It was touch and go whether I was going to even make it to the church in time to speak, but we made it with a couple minutes to spare and I made it through the whole meeting without pain or having to run out to the bathroom.  That was truly a blessing.

I cried all the way through the musical reading Ercell did during Sacrament meeting last Sunday (when I actually tried to write this post that has been in draft form).  The 11th was our day to talk and he'd chosen to introduce the song, "Jerusalem" to the congregation.  Because it was our mission song, it really hit me hard.  This transition back seems to be harder than the last one, even though it was tough back them  as well.  We took a month to get home then and that may have softened the blow.  It just never is easy to leave one place where you loved so many people even when you come home to many you love at home.

It certainly was touching to see the family taking up several rows.  Their beautiful faces smiles up at us and we felt very loved.  The grandchildren are darling and have grown so fast!  We all went back to the house after the meeting and it was a grand celebration to be together again, though some were there in spirit only.
Family gathering outside to see a couple Gypsy Vanner (like we saw in England) owned by a daughter's friend

The soon-to-be-married couple (granddaughter) is posing on the other side of the horse.
Two horse-lovin' granddaughters
Grandson, Evan, wearing the helmet of salvation and wielding the sword of truth
 For our talks on Sunday, I took on the task to speak on the topic the bishop assigned and let Ercell talk on whatever he desired.  I was worried that the pride subject would be tough on those family members who came that day, but don't attend church or aren't members, but they took it all in stride and I'm sure the prayers helped it to turn out okay for those receiving the message.

The quote on our blog about senior missionaries leaving their families for a little while is still there, but we also heard that in the world we send the elderly to nursing homes to die.  In the Church, they send them on missions and work them to death (ha, ha).  NOT true.  Honest!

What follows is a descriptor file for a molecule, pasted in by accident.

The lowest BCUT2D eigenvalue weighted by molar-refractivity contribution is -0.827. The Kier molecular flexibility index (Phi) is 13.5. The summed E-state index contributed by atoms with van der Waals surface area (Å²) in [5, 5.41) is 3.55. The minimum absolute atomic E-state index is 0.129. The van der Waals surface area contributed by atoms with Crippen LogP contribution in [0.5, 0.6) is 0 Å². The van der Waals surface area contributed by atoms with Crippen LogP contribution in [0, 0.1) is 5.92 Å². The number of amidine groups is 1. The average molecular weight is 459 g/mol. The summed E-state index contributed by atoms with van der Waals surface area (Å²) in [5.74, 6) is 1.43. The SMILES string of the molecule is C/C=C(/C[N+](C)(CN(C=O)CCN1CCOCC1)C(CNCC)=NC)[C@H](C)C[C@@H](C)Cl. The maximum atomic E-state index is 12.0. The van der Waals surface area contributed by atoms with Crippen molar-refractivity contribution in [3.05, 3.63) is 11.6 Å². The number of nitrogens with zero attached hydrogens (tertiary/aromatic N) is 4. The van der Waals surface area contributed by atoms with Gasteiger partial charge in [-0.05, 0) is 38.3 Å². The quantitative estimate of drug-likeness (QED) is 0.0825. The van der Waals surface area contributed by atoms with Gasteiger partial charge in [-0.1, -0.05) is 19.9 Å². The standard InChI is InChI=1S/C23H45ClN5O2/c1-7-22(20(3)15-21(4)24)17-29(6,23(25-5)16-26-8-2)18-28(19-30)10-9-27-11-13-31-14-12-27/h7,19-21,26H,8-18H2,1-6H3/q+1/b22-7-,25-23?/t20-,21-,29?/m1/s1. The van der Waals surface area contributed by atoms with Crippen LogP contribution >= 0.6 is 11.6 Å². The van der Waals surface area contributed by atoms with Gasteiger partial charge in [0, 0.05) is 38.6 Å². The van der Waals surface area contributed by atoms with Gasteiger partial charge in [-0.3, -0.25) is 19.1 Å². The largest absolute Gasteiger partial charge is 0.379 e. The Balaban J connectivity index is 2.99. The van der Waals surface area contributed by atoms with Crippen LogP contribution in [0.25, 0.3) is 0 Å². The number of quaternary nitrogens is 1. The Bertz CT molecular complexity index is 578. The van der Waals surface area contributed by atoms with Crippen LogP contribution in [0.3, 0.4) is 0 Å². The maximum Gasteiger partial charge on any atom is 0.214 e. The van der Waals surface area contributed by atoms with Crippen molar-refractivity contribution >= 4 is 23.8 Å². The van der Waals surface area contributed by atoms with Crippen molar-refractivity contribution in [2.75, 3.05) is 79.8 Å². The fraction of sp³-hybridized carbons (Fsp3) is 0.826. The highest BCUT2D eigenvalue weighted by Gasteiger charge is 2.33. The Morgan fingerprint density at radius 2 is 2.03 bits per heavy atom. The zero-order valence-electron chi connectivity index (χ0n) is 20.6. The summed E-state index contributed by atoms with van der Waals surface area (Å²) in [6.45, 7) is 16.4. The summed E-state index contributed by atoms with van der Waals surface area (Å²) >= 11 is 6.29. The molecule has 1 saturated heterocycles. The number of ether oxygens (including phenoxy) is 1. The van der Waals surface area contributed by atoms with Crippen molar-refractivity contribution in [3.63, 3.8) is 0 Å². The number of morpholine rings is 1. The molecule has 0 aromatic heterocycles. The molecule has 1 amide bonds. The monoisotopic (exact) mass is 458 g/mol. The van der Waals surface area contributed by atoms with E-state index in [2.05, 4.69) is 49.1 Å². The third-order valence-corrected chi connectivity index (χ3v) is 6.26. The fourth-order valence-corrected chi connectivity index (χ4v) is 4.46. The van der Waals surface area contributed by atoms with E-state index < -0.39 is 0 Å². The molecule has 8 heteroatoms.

Senior missionaries have lots of flexibility and do only what they are capable of doing.  We are blessed beyond measure with whatever type of mission we are able to serve.  Our spiritual learning is accelerated, we witness miracles every day, we get to rub elbows with spiritual giants in the form of the younger missionaries, other senior missionaries, and our mission president and his wife, along with many wonderful and faithful people in the wards.

The people we meet have been the greatest blessing of all.  It is true that whom we serve we love.

The first people I talked about were the ones who were not prideful.  I talked about Liz, whom I wrote about in another blog post during the first year in the Stoke-on-Trent and Newcastle-Under-Lyme area.  She has challenges in her life that can hardly be believed, but she is keeping her faith.  Elder Blain once said, "If she is the only reason we are here on this mission, it is worth it."  I agree.  She taught us much about being humble and teachable and holding on to faith no matter what.

Elder Zohrabyan was the next person whom exemplifies a pure and humble heart.  Our relationship with him has brought priceless memories of miracles with the gift of tongues he received so he could bring non-English speaking people the message of the restoration.  He couldn't speak their language and they couldn't understand him, except the Holy Ghost made it possible!  29 Hungarians and a whole family of people from the Czech Republic joined the church.  He was still going strong when we left.  He is one of the humblest missionaries I've ever met.  He even sent me a birthday card after we got home!

Elder Zobrabyan was a branch president in Armenia before he went on his mission.  His father left when he was five, so his single mother did a fine job bringing the children up.  He and his sister went on missions at the same time.  His mother worked 19 hours a day cleaning to keep them on their missions.  Elder Z. can be found in various places within my other blog posts because he was an important part of our mission.